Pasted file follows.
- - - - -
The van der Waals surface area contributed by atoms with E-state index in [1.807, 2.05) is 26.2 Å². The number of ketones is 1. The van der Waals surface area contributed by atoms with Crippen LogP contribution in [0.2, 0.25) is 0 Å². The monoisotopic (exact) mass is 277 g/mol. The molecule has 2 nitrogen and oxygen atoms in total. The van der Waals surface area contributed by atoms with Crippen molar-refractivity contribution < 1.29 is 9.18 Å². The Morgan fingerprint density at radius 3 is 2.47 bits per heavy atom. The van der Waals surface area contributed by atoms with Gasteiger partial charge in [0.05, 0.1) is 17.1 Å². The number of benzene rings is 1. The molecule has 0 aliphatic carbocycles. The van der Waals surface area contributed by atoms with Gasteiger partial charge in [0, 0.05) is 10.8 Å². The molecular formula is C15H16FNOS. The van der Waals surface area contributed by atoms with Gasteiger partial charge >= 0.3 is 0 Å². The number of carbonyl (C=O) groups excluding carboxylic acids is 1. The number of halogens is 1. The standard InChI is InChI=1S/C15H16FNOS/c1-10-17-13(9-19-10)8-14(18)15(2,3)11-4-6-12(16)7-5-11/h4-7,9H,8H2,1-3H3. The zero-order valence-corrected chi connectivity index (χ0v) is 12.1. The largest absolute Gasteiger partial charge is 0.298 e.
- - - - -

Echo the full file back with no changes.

The van der Waals surface area contributed by atoms with E-state index in [1.807, 2.05) is 26.2 Å². The number of ketones is 1. The van der Waals surface area contributed by atoms with Crippen LogP contribution in [0.2, 0.25) is 0 Å². The monoisotopic (exact) mass is 277 g/mol. The molecule has 2 nitrogen and oxygen atoms in total. The van der Waals surface area contributed by atoms with Crippen molar-refractivity contribution < 1.29 is 9.18 Å². The Morgan fingerprint density at radius 3 is 2.47 bits per heavy atom. The van der Waals surface area contributed by atoms with Gasteiger partial charge in [0.05, 0.1) is 17.1 Å². The number of benzene rings is 1. The molecule has 0 aliphatic carbocycles. The van der Waals surface area contributed by atoms with Gasteiger partial charge in [0, 0.05) is 10.8 Å². The molecular formula is C15H16FNOS. The van der Waals surface area contributed by atoms with Gasteiger partial charge >= 0.3 is 0 Å². The number of carbonyl (C=O) groups excluding carboxylic acids is 1. The number of halogens is 1. The standard InChI is InChI=1S/C15H16FNOS/c1-10-17-13(9-19-10)8-14(18)15(2,3)11-4-6-12(16)7-5-11/h4-7,9H,8H2,1-3H3. The zero-order valence-corrected chi connectivity index (χ0v) is 12.1. The largest absolute Gasteiger partial charge is 0.298 e.